So, you see, James Hansen did not walk away from the Pioneer Mission to Venus on a mere whim, he took note of what his fellow scientists were telling him and decided that this was something upon which he should focus; and we should be grateful that he did. What we should be somewhat less than grateful for is the orchestrated nature of the campaign to discredit him and many other climate scientists that then arose out of the mendacious work of people like Robert Jastrow, Bill Nierenberg, Frederick Seitz, and Fred Singer… When the Devil was handing out crimes against humanity, they clearly mis-heard him as having been offering “times aspent in true sanity”…
However, compared to this, we should (IMHO) be positively enraged by the fact that the work of these Cold War physicists (with no Communists to fight), has been continued right up to the present day by equally ideologically-blinded experts in ultimately selfish and self-defeating obscurantism such as – yes you guessed it – MIT’s Richard Lindzen; but also the likes of Princeton’s Will Happer. Believe me, if I was seeking a Stalinist revolution, such truth-challenged people (a Barry Bickmore has called them) really would be first on my trains to re-education camps in Siberia (and would thereby count themselves lucky to have avoided the firing squad).
As I said yesterday, this is a sort of addendum to my review of James Hansen’s Storms of my Grandchildren, arising out of Hansen’s characterisation of Lindzen as behaving like a lawyer – putting forward only information and argument favourable to his “client” (page 12); and as someone that does not seek truth because “a lawyer [merely] seeks a win for his client” (page 56).
A brief Google search reveals that Lindzen has repeatedly threatened with litigation anyone who asserts that he denies that smoking causes lung cancer but, here again, he is just being disingenuous, playing with words, and trying to re-write history. The plain facts of this matter are that he was for many years periodically paid large sums of money by Phillip Morris to defend their product against claims that smoking was detrimental to the health of those that smoke and/or others present when they do so.
In so doing, he was a member of the same ideologically-driven bunch of scientists with neo-Conservative tendencies that decided, by 1992 at the very latest, that environmentalism was and is the enemy. These are the people that Naomi Oreskes and Erik Conway identify as “Merchants of Doubt”; some of whom I have called “the four horsemen of the anti-apocalypse” (i.e. Jastrow, Nierenberg, Seitz, and Singer). Although 3 out of 4 of these horsemen may now be dead, many more have saddled-up and taken their place… Therefore, it was not for nothing that the German Environment Minister at the 1992 Rio Summit went on the record as saying, “I am afraid that conservatives in the United States are picking ‘ecologism’ as their new enemy” (Luke (2000) – reference details [and link] appended below).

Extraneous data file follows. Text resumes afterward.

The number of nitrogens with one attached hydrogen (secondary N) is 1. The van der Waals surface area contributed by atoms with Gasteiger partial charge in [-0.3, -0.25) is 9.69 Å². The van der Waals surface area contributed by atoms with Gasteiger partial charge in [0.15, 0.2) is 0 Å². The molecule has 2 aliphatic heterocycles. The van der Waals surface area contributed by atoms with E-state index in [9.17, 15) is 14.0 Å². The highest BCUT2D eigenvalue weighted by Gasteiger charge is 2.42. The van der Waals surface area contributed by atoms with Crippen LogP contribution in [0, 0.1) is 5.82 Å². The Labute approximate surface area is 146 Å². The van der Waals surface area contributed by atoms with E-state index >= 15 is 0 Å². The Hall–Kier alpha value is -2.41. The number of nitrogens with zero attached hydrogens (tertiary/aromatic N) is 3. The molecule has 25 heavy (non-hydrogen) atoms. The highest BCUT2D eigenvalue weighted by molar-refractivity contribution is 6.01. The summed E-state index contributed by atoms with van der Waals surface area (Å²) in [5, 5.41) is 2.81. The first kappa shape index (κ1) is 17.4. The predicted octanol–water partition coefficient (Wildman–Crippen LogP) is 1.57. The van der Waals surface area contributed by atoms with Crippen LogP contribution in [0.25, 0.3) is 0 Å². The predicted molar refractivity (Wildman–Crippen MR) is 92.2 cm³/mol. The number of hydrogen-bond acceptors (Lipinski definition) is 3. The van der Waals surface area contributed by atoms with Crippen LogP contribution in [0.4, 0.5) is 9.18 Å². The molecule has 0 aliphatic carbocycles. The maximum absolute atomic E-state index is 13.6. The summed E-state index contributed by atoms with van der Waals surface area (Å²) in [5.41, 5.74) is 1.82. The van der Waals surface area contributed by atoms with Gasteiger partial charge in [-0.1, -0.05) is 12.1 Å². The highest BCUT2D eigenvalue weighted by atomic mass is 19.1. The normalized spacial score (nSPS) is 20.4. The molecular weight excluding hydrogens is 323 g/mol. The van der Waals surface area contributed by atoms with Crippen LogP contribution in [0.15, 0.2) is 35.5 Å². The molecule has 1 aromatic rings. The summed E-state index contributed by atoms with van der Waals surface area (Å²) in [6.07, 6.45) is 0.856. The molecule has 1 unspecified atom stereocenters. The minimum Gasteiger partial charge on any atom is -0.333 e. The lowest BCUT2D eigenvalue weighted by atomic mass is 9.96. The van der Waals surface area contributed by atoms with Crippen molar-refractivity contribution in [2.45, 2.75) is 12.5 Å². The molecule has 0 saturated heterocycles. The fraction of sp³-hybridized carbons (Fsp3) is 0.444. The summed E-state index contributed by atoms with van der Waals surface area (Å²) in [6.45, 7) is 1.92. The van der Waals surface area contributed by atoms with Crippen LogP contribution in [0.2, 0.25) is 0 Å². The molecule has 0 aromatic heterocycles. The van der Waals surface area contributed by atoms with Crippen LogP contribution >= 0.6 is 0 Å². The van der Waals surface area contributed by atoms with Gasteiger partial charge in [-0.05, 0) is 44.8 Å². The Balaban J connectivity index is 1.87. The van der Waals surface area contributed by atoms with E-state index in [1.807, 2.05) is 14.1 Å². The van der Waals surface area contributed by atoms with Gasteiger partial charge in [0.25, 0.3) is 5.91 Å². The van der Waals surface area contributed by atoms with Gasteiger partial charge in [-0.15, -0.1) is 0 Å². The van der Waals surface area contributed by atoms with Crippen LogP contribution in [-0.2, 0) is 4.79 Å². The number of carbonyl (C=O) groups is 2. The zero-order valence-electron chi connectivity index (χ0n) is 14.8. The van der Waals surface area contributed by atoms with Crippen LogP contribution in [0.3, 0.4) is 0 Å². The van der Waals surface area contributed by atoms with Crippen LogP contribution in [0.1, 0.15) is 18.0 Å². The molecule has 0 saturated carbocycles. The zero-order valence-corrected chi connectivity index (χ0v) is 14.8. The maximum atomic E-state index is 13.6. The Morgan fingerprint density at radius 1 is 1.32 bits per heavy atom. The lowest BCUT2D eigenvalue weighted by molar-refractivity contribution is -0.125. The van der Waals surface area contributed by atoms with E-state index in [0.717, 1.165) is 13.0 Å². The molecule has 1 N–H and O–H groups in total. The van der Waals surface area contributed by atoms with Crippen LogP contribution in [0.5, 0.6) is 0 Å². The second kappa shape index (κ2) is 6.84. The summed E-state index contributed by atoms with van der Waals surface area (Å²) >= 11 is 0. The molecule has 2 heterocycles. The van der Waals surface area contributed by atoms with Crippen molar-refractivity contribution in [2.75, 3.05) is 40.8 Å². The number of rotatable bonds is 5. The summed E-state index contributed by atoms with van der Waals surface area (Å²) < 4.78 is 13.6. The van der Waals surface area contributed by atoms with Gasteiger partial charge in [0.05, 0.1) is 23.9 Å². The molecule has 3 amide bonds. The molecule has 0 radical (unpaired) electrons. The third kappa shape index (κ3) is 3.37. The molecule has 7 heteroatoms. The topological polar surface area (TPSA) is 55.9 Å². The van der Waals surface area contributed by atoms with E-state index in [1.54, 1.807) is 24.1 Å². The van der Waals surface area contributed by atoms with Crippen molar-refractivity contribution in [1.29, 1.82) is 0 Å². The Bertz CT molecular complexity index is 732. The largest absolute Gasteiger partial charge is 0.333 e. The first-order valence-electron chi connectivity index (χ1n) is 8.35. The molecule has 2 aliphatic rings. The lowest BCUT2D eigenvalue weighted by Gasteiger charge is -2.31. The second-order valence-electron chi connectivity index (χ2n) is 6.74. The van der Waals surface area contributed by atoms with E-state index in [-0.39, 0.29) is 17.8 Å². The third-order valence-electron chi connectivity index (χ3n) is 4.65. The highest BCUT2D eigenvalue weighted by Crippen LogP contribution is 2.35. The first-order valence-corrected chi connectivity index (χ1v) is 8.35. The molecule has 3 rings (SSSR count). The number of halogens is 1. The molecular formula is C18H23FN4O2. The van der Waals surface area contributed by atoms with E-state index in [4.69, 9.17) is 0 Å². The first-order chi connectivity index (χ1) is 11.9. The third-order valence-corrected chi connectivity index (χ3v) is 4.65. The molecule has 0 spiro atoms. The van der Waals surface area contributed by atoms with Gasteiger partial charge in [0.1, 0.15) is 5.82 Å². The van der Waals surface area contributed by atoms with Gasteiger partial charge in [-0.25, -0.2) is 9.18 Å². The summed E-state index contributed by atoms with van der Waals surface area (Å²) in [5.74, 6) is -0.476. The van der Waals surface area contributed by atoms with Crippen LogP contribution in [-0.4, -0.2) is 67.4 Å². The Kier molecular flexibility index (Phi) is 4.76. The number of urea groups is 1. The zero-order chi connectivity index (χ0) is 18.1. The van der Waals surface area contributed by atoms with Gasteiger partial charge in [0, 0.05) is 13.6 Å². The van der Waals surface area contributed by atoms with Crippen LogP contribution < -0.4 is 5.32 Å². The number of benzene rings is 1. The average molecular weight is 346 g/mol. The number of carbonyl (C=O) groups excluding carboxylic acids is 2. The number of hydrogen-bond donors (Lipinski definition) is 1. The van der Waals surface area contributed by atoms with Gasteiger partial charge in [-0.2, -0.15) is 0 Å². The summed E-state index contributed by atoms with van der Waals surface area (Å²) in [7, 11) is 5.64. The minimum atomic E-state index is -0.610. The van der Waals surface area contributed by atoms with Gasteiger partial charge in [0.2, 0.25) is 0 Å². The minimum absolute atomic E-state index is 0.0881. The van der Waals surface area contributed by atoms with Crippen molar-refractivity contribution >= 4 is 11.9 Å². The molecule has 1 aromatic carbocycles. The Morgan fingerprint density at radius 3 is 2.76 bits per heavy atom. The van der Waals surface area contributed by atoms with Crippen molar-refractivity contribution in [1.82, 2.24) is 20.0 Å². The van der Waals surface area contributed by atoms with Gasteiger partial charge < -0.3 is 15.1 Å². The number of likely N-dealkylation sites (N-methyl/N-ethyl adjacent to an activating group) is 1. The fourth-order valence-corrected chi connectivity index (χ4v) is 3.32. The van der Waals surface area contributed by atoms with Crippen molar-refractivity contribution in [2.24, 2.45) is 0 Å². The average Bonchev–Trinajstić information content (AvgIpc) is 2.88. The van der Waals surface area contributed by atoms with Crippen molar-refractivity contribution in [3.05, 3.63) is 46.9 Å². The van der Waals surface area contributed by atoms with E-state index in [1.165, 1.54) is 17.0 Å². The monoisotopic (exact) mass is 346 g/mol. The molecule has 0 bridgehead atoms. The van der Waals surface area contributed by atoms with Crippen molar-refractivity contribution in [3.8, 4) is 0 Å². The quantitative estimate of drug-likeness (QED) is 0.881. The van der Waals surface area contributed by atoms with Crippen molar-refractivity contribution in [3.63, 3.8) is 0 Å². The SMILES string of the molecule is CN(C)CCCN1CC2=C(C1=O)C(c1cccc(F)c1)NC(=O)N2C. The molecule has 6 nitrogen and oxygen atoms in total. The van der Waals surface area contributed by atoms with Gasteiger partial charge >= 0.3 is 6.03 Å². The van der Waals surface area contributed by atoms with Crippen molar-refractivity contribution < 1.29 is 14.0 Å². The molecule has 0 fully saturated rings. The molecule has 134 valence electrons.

Not only was it a tobacco company executive who, in order to maintain sales and profits, once infamously decided “doubt is our product”, it was a tobacco industry lobby group (The Advancement for Sound Science Coalition [TASSC]) that also brought into common parlance the terms “sound science” and “junk science” in an attempt to deny the seriously detrimental health effects of long-term cigarette smoking (see Ong and Glantz (2001) – reference details [and link] appended below). So it is that these mischievous right-wing ideologues have repeatedly sided with special interests groups (i.e. business leaders – be that in the pesticide, tobacco, or energy industries) in a series of campaigns that have – make no mistake – been against the public interest.
One final point I believe worthy of note is this: Richard Lindzen has a long association with the Massachusetts Institute of Technology (MIT), which is also famous for having been the home of the team of researchers whom The Club of Rome, from 1972 onwards, got to do the work for their Limits to Growth reports. In this respect, it should be noted that the former was a group of very wealthy people who were concerned about the profligate and reckless consumption-obsessed society they saw around them 40 years ago (and which is still with us today). Therefore, MIT should be commended for the complete absence of political interference in the research and publications of those that work within it. This stands in stark contrast to the record of shocking – and utterly hypocritical – political interference in the work of NASA during the tenure of George W Bush (see yesterday’s post). One must hope that this has now stopped.